THIS blog revisits so many of my earlier blogs about the state of education and the incessant drive by the current government to test, drive teachers by accountability measures and to pigeonhole schools, teachers and young people into categories. By categories I am talking about giving a ‘badge of honour’ (for the best or elite) or a ‘tag’ (for the lowest achieving), for the young person as an A* to G (or soon to be 9-1 at GCSE) learner or, a teacher/school being outstanding to requiring improvement/special measures. As a teacher/leader I am totally in agreement that we need to have high expectations, we need to challenge young people and we need to continually engage with CPD to improve and provide the highest quality of teaching possible. However I am becoming increasingly perplexed by the perceived constant need to put people and organisations into categories. Why do we as a country continually feel the need to label everything. Well I know for sure that when we label people or organisations it stops us being the best we can be.
Let me explain…
When we give an child an aspirational target of say a B grade which is based on previous data etc, we are actually saying to that child that this is their ceiling. What is truly an ‘aspiration’ is saying to them that the they need to be the best that they can be. As teachers we should be challenging the learner to be better and consistently encouraging them to get the very highest grade that is available. Not all will make it but I believe that if you aim for the stars then as a teacher you are actually creating more of a chance that they will land on the moon! My teaching ethos has always been to continually focus on improvement through formative assessment without worrying too much about the actual grade. I would go so far as saying that it is my belief that I would only do summative assessments if it will genuinely ensure that it will move the child forward, which in turn becomes more of a formative that summative assessment. My success in developing learners to achieve higher grades than they ever thought possible pays testament to this theory. I am heartened to hear that many schools and colleges are now moving towards less summative assessment (possibly one a term) and concentrating on improving the young persons ability and skills to learn through peer and self assessment. I know that this does create better independent learners who take more responsibility for their own learning and achieve better academic success.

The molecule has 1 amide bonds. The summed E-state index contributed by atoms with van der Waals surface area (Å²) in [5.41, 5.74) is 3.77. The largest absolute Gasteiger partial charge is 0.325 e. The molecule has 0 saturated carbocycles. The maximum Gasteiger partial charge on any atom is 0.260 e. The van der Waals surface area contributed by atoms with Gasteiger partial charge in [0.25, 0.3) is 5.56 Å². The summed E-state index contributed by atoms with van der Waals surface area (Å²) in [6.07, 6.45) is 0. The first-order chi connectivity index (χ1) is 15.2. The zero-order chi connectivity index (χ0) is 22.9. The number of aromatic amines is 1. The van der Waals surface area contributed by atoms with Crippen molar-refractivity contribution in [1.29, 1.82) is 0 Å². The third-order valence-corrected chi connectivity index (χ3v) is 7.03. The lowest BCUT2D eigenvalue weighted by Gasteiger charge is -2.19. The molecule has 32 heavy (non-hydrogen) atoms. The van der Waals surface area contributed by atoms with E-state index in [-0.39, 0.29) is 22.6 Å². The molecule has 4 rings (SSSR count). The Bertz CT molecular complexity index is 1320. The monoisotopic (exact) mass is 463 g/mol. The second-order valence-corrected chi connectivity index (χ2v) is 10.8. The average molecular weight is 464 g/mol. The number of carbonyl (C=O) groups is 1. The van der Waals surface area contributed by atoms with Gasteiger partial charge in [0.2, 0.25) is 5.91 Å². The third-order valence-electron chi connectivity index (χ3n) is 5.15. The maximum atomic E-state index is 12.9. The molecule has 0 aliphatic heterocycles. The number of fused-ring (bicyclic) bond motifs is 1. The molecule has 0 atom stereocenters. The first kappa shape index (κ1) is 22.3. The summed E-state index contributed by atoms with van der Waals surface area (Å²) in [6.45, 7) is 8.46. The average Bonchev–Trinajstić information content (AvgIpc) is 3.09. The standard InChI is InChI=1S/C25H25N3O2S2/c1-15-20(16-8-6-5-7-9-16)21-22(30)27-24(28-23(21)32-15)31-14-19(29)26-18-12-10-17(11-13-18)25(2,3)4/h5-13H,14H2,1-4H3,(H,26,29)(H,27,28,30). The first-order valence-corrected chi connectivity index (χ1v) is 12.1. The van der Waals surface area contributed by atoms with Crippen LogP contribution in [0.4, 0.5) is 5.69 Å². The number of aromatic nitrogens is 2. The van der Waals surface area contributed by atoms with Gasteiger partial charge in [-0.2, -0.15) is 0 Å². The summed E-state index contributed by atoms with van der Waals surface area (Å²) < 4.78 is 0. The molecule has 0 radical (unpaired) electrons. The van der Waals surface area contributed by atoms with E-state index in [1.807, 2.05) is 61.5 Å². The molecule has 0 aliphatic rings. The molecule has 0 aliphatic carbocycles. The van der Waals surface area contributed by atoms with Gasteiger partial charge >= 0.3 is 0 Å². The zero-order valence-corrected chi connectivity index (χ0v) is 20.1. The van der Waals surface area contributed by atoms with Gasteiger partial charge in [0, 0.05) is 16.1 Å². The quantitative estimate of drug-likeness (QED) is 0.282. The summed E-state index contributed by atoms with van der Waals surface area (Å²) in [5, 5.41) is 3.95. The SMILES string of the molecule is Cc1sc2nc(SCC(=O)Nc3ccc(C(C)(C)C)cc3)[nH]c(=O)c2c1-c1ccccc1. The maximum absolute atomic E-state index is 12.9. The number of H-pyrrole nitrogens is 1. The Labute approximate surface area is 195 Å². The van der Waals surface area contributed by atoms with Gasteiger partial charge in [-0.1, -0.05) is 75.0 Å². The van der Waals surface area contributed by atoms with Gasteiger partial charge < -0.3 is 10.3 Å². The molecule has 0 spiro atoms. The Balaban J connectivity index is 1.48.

I am also heartened to read and hear more stories of schools abandoning lesson observations that have a grade attached. This is a great move forward in my view as it will create a much more collegiate way of improving teaching and learning through teachers and leaders having a genuine and constructive dialog of the teaching that is taking place. It has to be carried out in a way that encourages and supports the development of the teacher. Not giving a grade allows the focus to move away from the despair of a potentially negative grade based largely on a very subjective opinion. Of course even constructive feedback is subjective, but the more variety of opinions that are brought into the mix through a truly collegiate approach will raise the standards of teaching and help teachers to become better and create the highest standards of education. For leaders, if that is not encouraging them to improve or having high expectations of their staff then I don’t what would be?
An article written in the TES recently discusses similar principles to those explained in this blog. The article focuses on the theory that OUR education system should be built upon the values of support, encouragement and empathy.
THIS blog is about what I believe would help create a more supportive education system.
P.s. I make no excuse for missing out the word ‘rigour’ in this blog. The word means “the quality of being extremely thorough and careful“, “severity or strictness” or “harsh and demanding conditions” as cited in the Oxford Dictionaries. My feeling is that it is a word that is only being used when showing a punitive approach by leaders. The only meaning I can relate my own values to is to be ‘thorough’ in my work.